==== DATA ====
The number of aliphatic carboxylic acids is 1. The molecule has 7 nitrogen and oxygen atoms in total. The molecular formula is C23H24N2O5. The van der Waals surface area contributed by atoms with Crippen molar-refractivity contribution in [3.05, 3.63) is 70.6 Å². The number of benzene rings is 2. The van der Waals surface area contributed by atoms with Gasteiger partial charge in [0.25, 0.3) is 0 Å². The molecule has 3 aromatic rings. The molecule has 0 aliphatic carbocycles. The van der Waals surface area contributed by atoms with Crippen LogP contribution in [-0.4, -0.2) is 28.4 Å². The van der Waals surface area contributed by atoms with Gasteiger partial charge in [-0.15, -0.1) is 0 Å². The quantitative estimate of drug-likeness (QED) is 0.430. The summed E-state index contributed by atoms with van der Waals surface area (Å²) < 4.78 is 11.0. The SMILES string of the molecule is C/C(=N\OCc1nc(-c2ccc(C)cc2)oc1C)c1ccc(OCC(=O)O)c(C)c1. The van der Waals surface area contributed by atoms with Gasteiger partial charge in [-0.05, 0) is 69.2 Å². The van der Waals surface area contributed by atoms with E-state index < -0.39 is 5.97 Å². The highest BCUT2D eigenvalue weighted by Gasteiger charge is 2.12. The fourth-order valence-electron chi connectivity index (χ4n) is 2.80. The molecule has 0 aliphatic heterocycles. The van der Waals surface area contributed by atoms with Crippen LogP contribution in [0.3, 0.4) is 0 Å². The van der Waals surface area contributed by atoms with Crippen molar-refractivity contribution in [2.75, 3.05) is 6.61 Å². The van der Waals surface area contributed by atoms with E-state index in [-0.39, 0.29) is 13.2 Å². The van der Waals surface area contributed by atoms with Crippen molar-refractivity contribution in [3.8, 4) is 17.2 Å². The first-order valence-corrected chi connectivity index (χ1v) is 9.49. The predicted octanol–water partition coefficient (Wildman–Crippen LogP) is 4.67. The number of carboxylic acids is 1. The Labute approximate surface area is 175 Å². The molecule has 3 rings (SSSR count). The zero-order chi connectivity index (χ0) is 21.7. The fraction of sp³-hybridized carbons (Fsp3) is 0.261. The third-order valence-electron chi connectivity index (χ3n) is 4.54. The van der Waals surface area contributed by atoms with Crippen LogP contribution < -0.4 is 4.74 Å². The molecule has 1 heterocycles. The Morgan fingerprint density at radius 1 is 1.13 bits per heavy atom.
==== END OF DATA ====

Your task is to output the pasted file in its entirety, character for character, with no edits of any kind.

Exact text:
The number of aliphatic carboxylic acids is 1. The molecule has 7 nitrogen and oxygen atoms in total. The molecular formula is C23H24N2O5. The van der Waals surface area contributed by atoms with Crippen molar-refractivity contribution in [3.05, 3.63) is 70.6 Å². The number of benzene rings is 2. The van der Waals surface area contributed by atoms with Gasteiger partial charge in [0.25, 0.3) is 0 Å². The molecule has 3 aromatic rings. The molecule has 0 aliphatic carbocycles. The van der Waals surface area contributed by atoms with Crippen LogP contribution in [-0.4, -0.2) is 28.4 Å². The van der Waals surface area contributed by atoms with Gasteiger partial charge in [-0.15, -0.1) is 0 Å². The quantitative estimate of drug-likeness (QED) is 0.430. The summed E-state index contributed by atoms with van der Waals surface area (Å²) < 4.78 is 11.0. The SMILES string of the molecule is C/C(=N\OCc1nc(-c2ccc(C)cc2)oc1C)c1ccc(OCC(=O)O)c(C)c1. The van der Waals surface area contributed by atoms with Gasteiger partial charge in [-0.05, 0) is 69.2 Å². The van der Waals surface area contributed by atoms with E-state index < -0.39 is 5.97 Å². The highest BCUT2D eigenvalue weighted by Gasteiger charge is 2.12. The fourth-order valence-electron chi connectivity index (χ4n) is 2.80. The molecule has 0 aliphatic heterocycles. The van der Waals surface area contributed by atoms with Crippen LogP contribution in [0.3, 0.4) is 0 Å². The van der Waals surface area contributed by atoms with Crippen molar-refractivity contribution in [2.75, 3.05) is 6.61 Å². The van der Waals surface area contributed by atoms with E-state index in [-0.39, 0.29) is 13.2 Å². The van der Waals surface area contributed by atoms with Crippen molar-refractivity contribution in [3.8, 4) is 17.2 Å². The first-order valence-corrected chi connectivity index (χ1v) is 9.49. The predicted octanol–water partition coefficient (Wildman–Crippen LogP) is 4.67. The number of carboxylic acids is 1. The Labute approximate surface area is 175 Å². The molecule has 3 rings (SSSR count). The zero-order chi connectivity index (χ0) is 21.7. The fraction of sp³-hybridized carbons (Fsp3) is 0.261. The third-order valence-electron chi connectivity index (χ3n) is 4.54. The van der Waals surface area contributed by atoms with Crippen LogP contribution < -0.4 is 4.74 Å². The molecule has 1 heterocycles. The Morgan fingerprint density at radius 1 is 1.13 bits per heavy atom.